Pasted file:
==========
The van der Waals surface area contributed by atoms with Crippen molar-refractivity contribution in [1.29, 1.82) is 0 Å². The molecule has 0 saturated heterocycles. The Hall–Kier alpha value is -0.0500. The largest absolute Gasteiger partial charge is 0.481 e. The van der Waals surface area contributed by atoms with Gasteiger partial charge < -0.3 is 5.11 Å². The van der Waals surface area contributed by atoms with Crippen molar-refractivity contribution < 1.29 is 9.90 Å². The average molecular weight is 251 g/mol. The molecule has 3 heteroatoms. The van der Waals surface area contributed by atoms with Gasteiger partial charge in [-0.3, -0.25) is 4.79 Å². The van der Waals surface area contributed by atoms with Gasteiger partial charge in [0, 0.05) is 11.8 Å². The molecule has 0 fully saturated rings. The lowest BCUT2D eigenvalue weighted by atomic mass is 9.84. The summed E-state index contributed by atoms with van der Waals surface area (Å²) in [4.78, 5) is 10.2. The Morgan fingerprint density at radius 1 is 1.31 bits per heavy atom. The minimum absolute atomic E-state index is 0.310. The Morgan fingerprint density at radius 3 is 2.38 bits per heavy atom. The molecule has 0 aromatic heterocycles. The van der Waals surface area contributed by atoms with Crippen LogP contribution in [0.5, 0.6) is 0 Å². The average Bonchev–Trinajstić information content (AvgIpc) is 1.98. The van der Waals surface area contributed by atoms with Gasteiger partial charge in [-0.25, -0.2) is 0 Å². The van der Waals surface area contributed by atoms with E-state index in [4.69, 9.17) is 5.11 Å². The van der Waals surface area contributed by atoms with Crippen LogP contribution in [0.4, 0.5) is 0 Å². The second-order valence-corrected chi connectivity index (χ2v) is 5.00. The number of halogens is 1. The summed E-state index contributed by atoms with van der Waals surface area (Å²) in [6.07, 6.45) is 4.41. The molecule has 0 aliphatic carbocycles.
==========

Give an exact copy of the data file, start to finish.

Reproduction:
The van der Waals surface area contributed by atoms with Crippen molar-refractivity contribution in [1.29, 1.82) is 0 Å². The molecule has 0 saturated heterocycles. The Hall–Kier alpha value is -0.0500. The largest absolute Gasteiger partial charge is 0.481 e. The van der Waals surface area contributed by atoms with Gasteiger partial charge < -0.3 is 5.11 Å². The van der Waals surface area contributed by atoms with Crippen molar-refractivity contribution < 1.29 is 9.90 Å². The average molecular weight is 251 g/mol. The molecule has 3 heteroatoms. The van der Waals surface area contributed by atoms with Gasteiger partial charge in [-0.3, -0.25) is 4.79 Å². The van der Waals surface area contributed by atoms with Gasteiger partial charge in [0, 0.05) is 11.8 Å². The molecule has 0 fully saturated rings. The lowest BCUT2D eigenvalue weighted by atomic mass is 9.84. The summed E-state index contributed by atoms with van der Waals surface area (Å²) in [4.78, 5) is 10.2. The Morgan fingerprint density at radius 1 is 1.31 bits per heavy atom. The minimum absolute atomic E-state index is 0.310. The Morgan fingerprint density at radius 3 is 2.38 bits per heavy atom. The molecule has 0 aromatic heterocycles. The van der Waals surface area contributed by atoms with Crippen LogP contribution in [0.5, 0.6) is 0 Å². The average Bonchev–Trinajstić information content (AvgIpc) is 1.98. The van der Waals surface area contributed by atoms with Gasteiger partial charge in [-0.25, -0.2) is 0 Å². The van der Waals surface area contributed by atoms with E-state index in [4.69, 9.17) is 5.11 Å². The van der Waals surface area contributed by atoms with Crippen LogP contribution in [0.4, 0.5) is 0 Å². The second-order valence-corrected chi connectivity index (χ2v) is 5.00. The number of halogens is 1. The summed E-state index contributed by atoms with van der Waals surface area (Å²) in [6.07, 6.45) is 4.41. The molecule has 0 aliphatic carbocycles.